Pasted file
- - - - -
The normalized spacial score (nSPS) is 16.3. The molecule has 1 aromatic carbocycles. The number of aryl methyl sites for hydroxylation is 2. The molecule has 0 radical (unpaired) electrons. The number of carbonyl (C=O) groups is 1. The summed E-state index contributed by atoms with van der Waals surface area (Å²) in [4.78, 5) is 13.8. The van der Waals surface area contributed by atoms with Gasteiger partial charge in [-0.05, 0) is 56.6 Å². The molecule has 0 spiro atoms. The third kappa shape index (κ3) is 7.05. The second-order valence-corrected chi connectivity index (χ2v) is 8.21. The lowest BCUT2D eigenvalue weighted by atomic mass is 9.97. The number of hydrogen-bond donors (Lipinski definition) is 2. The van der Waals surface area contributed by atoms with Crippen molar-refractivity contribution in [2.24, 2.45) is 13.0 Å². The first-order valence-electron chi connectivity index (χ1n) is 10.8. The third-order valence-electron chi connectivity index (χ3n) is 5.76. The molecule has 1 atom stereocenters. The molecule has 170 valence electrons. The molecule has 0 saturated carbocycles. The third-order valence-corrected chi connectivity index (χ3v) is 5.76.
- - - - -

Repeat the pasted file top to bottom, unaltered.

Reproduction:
The normalized spacial score (nSPS) is 16.3. The molecule has 1 aromatic carbocycles. The number of aryl methyl sites for hydroxylation is 2. The molecule has 0 radical (unpaired) electrons. The number of carbonyl (C=O) groups is 1. The summed E-state index contributed by atoms with van der Waals surface area (Å²) in [4.78, 5) is 13.8. The van der Waals surface area contributed by atoms with Gasteiger partial charge in [-0.05, 0) is 56.6 Å². The molecule has 0 spiro atoms. The third kappa shape index (κ3) is 7.05. The second-order valence-corrected chi connectivity index (χ2v) is 8.21. The lowest BCUT2D eigenvalue weighted by atomic mass is 9.97. The number of hydrogen-bond donors (Lipinski definition) is 2. The van der Waals surface area contributed by atoms with Crippen molar-refractivity contribution in [2.24, 2.45) is 13.0 Å². The first-order valence-electron chi connectivity index (χ1n) is 10.8. The third-order valence-electron chi connectivity index (χ3n) is 5.76. The molecule has 1 atom stereocenters. The molecule has 170 valence electrons. The molecule has 0 saturated carbocycles. The third-order valence-corrected chi connectivity index (χ3v) is 5.76.